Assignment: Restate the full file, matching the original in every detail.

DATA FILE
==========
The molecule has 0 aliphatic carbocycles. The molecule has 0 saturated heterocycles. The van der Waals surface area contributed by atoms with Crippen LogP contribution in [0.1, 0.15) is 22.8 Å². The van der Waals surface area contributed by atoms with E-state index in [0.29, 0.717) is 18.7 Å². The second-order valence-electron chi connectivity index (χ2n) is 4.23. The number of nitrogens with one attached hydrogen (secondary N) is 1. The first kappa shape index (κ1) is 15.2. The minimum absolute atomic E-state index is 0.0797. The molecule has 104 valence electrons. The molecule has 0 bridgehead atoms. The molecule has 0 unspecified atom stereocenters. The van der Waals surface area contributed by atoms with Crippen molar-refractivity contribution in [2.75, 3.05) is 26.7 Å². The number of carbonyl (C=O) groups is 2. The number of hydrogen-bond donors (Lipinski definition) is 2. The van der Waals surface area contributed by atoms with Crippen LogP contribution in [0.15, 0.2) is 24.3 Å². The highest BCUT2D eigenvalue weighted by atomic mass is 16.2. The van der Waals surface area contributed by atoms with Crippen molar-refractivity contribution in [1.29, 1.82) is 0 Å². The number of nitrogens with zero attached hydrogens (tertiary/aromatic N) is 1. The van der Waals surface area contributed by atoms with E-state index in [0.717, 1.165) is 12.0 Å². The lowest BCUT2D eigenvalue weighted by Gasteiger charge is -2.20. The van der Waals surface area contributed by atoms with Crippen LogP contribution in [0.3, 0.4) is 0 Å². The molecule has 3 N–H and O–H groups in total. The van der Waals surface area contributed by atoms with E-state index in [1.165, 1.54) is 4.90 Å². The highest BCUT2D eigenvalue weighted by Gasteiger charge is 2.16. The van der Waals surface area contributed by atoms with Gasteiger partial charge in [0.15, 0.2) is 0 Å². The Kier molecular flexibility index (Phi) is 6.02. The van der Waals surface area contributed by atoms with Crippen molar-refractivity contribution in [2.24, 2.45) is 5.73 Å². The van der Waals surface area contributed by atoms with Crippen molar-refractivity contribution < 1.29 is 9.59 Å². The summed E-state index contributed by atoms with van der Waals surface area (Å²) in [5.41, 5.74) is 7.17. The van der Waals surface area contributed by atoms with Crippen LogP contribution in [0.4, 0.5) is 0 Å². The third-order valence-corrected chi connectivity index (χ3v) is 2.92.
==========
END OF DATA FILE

The molecule has 0 aliphatic carbocycles. The molecule has 0 saturated heterocycles. The van der Waals surface area contributed by atoms with Crippen LogP contribution in [0.1, 0.15) is 22.8 Å². The van der Waals surface area contributed by atoms with E-state index in [0.29, 0.717) is 18.7 Å². The second-order valence-electron chi connectivity index (χ2n) is 4.23. The number of nitrogens with one attached hydrogen (secondary N) is 1. The first kappa shape index (κ1) is 15.2. The minimum absolute atomic E-state index is 0.0797. The molecule has 104 valence electrons. The molecule has 0 bridgehead atoms. The molecule has 0 unspecified atom stereocenters. The van der Waals surface area contributed by atoms with Crippen molar-refractivity contribution in [2.75, 3.05) is 26.7 Å². The number of carbonyl (C=O) groups is 2. The number of hydrogen-bond donors (Lipinski definition) is 2. The van der Waals surface area contributed by atoms with Crippen LogP contribution in [0.15, 0.2) is 24.3 Å². The highest BCUT2D eigenvalue weighted by atomic mass is 16.2. The van der Waals surface area contributed by atoms with Crippen molar-refractivity contribution in [1.29, 1.82) is 0 Å². The number of nitrogens with zero attached hydrogens (tertiary/aromatic N) is 1. The van der Waals surface area contributed by atoms with E-state index in [0.717, 1.165) is 12.0 Å². The lowest BCUT2D eigenvalue weighted by Gasteiger charge is -2.20. The van der Waals surface area contributed by atoms with Crippen LogP contribution in [0.3, 0.4) is 0 Å². The molecule has 3 N–H and O–H groups in total. The van der Waals surface area contributed by atoms with E-state index in [1.165, 1.54) is 4.90 Å². The highest BCUT2D eigenvalue weighted by Gasteiger charge is 2.16. The van der Waals surface area contributed by atoms with Gasteiger partial charge in [0.15, 0.2) is 0 Å². The Kier molecular flexibility index (Phi) is 6.02. The van der Waals surface area contributed by atoms with Crippen molar-refractivity contribution in [2.24, 2.45) is 5.73 Å². The van der Waals surface area contributed by atoms with Crippen molar-refractivity contribution < 1.29 is 9.59 Å². The summed E-state index contributed by atoms with van der Waals surface area (Å²) in [5.41, 5.74) is 7.17. The van der Waals surface area contributed by atoms with Crippen LogP contribution in [0.4, 0.5) is 0 Å². The third-order valence-corrected chi connectivity index (χ3v) is 2.92.